Cottage Archaeology

Adventures in rehabbing a 50-something cottage.

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Name: Mike Yuhas
Location: Wisconsin, Land o' Cows, United States

Editor emeritus pro tem

Tuesday, October 2, 2007

Stove removal

As much as we admired the rustic feel the wood stove lent to the joint, we decided to get rid of it, for two reasons. First, it took up a hell of a lot of space in the living room. Second, every time we spoke with our insurance company about the cottage, they'd always ask about it. We got the impression that such a device could be, at worst, hazardous, and at best costly in terms of premium payments. So it went.

Here it is, with part of the faux brix peeled off the nearby wall:

Shortly after this photo was shot back in August, we arranged with our neighbor Gary to have it hauled off the premises. If memory serves, his brother in law could use it, so we said "take it away!" That left the six large tiles (or would you call them bricks? They were thick enough) on the floor to remove.

Those six bricktiles popped out easily -- a little pry and they were free. One broke when I placed (dropped) it on the floor. That left us with five of the heat-resistant beauties. I ended up giving them to Gary, too, figuring he might have some use for them. (Some of the more choice materials ended up being salvaged for either Gary or our other neighbor, Will. In fact, there were two nice six-panel closet doors we didn't foresee using, and Gary happily took them. After taking up space in his garage for a month, he sheepishly asked me this past weekend if I'd mind if he put them by the street to see if a passing motorist could put them to use. He propped them up at the end of his driveway with a "FREE" sign. Within 45 minutes, Gary had solved his problem.)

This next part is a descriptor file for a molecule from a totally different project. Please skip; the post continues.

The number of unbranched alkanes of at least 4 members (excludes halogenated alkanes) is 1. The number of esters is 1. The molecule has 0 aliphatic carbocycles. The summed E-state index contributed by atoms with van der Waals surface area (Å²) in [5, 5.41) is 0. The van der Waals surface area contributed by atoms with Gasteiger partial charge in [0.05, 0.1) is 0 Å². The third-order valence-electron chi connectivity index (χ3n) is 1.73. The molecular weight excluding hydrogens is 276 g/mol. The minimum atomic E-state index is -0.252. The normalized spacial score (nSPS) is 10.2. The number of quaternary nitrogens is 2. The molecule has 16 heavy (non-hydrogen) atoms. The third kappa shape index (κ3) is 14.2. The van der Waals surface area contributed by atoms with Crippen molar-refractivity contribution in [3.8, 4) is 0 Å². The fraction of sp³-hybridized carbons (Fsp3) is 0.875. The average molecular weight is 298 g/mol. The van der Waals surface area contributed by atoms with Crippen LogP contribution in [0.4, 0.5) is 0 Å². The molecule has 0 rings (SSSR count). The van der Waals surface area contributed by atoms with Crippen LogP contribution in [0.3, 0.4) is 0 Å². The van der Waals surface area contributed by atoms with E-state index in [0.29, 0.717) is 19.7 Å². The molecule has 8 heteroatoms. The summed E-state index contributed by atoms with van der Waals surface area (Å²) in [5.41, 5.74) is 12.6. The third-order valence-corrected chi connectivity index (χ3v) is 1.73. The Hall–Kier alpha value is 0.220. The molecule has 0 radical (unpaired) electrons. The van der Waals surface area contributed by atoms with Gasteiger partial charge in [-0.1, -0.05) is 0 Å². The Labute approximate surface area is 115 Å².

But I digress. The bricktiles rested on a foundation of concrete, or what my friend Bergie likes to call "cretis." I figured a few blows with the sledge would pulverize the concrete.

It sort of worked out that way. I was expecting to be able to peel the concrete from the wooden subfloor. But again, another one of our cottage's many surprises! Whoever installed the stove poured the concrete directly on carpet:


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